With most production firms lamenting the high cost of production due to inadequate power supply, poor infrastructural facilities, the Manufacturers Association of Nigeria (MAN), has assured its members that electricity shortage will soon be addressed, as most of its Independent Power Projects (IPPs) in the states are close to completion.
Besides, MAN noted that plans are underway to help its members get access to the eligible customer scheme, despite deliberate efforts by distribution companies (DisCos) to block them.
Indeed, the manufacturers have incrementally generated at least 13,000MW of electricity under the IPPs and micro-grid platforms, to meet their operational demand, as generated power from the national grid remained insufficient.
MAN hopes to use the Manufacturers Power Development Company (MPDC), as a vehicle to achieve the gradual transition from dependence on DisCos for electricity to its IPPs.
It also complained that manufacturers experience inadequate electricity supply with an average of nine hours and three times power outage daily.
With alternative energy utilisation and relative improvement in electricity supply to manufacturing companies from the national grid, expenditure on electricity in the sector totalled N43.19 billion in the first half of 2018 against N66.03 billion recorded in the comparable period of 2017; thus, indicating a decline of 34.6 per cent during the period.
The local producers attributed the decline in expenditure on alternative energy source to low utilisation of energy in the period due to general sluggishness of economic activities and slight improvement in electricity supply from the national grid.
The Director-General, MAN, Segun Kadir, in a chat with The Guardian said, “We are making progress and a number of our projects are almost maturing. We are trying to overcome the challenges that the Discos have put to deliberately block our members from accessing the Eligible Customer Scheme, but we are overcoming it, and we are engaging all the stakeholders in order to access this, and if that happens, we are likely to experience a dramatic improvement of our access to power.”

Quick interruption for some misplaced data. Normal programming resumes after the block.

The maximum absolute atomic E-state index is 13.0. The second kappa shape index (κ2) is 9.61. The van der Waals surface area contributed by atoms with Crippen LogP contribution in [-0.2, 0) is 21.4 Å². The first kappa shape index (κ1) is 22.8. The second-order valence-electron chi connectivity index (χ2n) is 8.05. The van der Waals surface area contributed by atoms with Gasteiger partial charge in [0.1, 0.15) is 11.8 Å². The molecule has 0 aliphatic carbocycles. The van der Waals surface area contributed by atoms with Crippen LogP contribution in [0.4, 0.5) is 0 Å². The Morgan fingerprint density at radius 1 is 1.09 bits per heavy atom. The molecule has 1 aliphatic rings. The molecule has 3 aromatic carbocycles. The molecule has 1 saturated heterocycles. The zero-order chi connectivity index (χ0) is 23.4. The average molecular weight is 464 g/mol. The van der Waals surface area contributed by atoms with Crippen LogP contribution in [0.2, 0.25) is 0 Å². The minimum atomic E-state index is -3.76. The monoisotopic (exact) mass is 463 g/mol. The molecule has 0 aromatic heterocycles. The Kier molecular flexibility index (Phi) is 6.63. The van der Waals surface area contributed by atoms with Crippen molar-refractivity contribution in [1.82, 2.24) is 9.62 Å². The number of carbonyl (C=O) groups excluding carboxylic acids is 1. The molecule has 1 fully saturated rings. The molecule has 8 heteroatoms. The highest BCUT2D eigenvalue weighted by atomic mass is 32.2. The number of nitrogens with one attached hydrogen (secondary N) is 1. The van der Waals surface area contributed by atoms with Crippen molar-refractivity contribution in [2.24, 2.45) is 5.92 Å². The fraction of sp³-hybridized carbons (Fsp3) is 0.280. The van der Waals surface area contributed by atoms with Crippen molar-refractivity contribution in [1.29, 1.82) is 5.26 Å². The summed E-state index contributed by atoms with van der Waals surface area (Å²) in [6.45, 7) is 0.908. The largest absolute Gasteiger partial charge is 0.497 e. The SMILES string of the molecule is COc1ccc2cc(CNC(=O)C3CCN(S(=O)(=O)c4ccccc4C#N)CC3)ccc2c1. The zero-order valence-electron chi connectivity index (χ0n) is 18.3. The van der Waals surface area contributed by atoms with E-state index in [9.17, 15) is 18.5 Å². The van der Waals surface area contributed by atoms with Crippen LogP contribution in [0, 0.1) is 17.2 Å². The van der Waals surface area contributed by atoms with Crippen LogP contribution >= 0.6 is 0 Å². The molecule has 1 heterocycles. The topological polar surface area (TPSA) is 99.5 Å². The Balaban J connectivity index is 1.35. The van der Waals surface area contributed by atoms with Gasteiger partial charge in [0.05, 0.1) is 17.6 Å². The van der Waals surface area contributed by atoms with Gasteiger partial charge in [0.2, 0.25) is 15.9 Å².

The local producers, through the Chairman, Board of Directors (MPDC), Ibrahim Usman, had explained that about 40 per cent of production costs go into energy provision and such practice remains unhealthy for businesses, considering the lack of competitiveness in the business environment.
The local producers also expressed concerns about the implementation of the eligible customer regulation.
According to MAN, the contractual framework contemplated in the regulation is such that the distribution companies, the Transmission Company of Nigeria (TCN), as well as power producers all stand to generate some revenue depending on the particular class of customers involved.
Under the framework, large scale power users or companies can purchase power directly from generation companies without necessarily going through the distribution companies.
Noting that eligible customer regulation was a laudable scheme, Kadir urged the Federal Government to prevail upon the concerned authorities to ensure that qualified companies were given the approval.
Source: The Guardian